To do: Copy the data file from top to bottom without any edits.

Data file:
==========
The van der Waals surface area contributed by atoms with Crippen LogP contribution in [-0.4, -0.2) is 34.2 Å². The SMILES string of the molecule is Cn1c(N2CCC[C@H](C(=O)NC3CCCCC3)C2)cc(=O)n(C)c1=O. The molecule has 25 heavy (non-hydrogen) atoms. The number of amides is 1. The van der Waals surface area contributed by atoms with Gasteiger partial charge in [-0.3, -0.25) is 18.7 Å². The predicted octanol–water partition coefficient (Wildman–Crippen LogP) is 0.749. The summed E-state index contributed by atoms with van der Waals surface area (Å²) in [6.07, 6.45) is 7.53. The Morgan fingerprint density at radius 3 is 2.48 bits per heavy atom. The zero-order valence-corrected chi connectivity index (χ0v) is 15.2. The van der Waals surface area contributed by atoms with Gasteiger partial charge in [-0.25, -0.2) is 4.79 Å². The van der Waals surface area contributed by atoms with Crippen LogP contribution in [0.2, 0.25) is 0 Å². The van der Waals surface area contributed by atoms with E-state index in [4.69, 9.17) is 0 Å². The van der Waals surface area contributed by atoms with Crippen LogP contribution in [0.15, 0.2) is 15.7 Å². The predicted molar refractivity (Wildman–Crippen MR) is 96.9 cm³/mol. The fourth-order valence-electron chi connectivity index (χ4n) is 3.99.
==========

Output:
The van der Waals surface area contributed by atoms with Crippen LogP contribution in [-0.4, -0.2) is 34.2 Å². The SMILES string of the molecule is Cn1c(N2CCC[C@H](C(=O)NC3CCCCC3)C2)cc(=O)n(C)c1=O. The molecule has 25 heavy (non-hydrogen) atoms. The number of amides is 1. The van der Waals surface area contributed by atoms with Gasteiger partial charge in [-0.3, -0.25) is 18.7 Å². The predicted octanol–water partition coefficient (Wildman–Crippen LogP) is 0.749. The summed E-state index contributed by atoms with van der Waals surface area (Å²) in [6.07, 6.45) is 7.53. The Morgan fingerprint density at radius 3 is 2.48 bits per heavy atom. The zero-order valence-corrected chi connectivity index (χ0v) is 15.2. The van der Waals surface area contributed by atoms with Gasteiger partial charge in [-0.25, -0.2) is 4.79 Å². The van der Waals surface area contributed by atoms with Crippen LogP contribution in [0.2, 0.25) is 0 Å². The van der Waals surface area contributed by atoms with E-state index in [4.69, 9.17) is 0 Å². The van der Waals surface area contributed by atoms with Crippen LogP contribution in [0.15, 0.2) is 15.7 Å². The predicted molar refractivity (Wildman–Crippen MR) is 96.9 cm³/mol. The fourth-order valence-electron chi connectivity index (χ4n) is 3.99.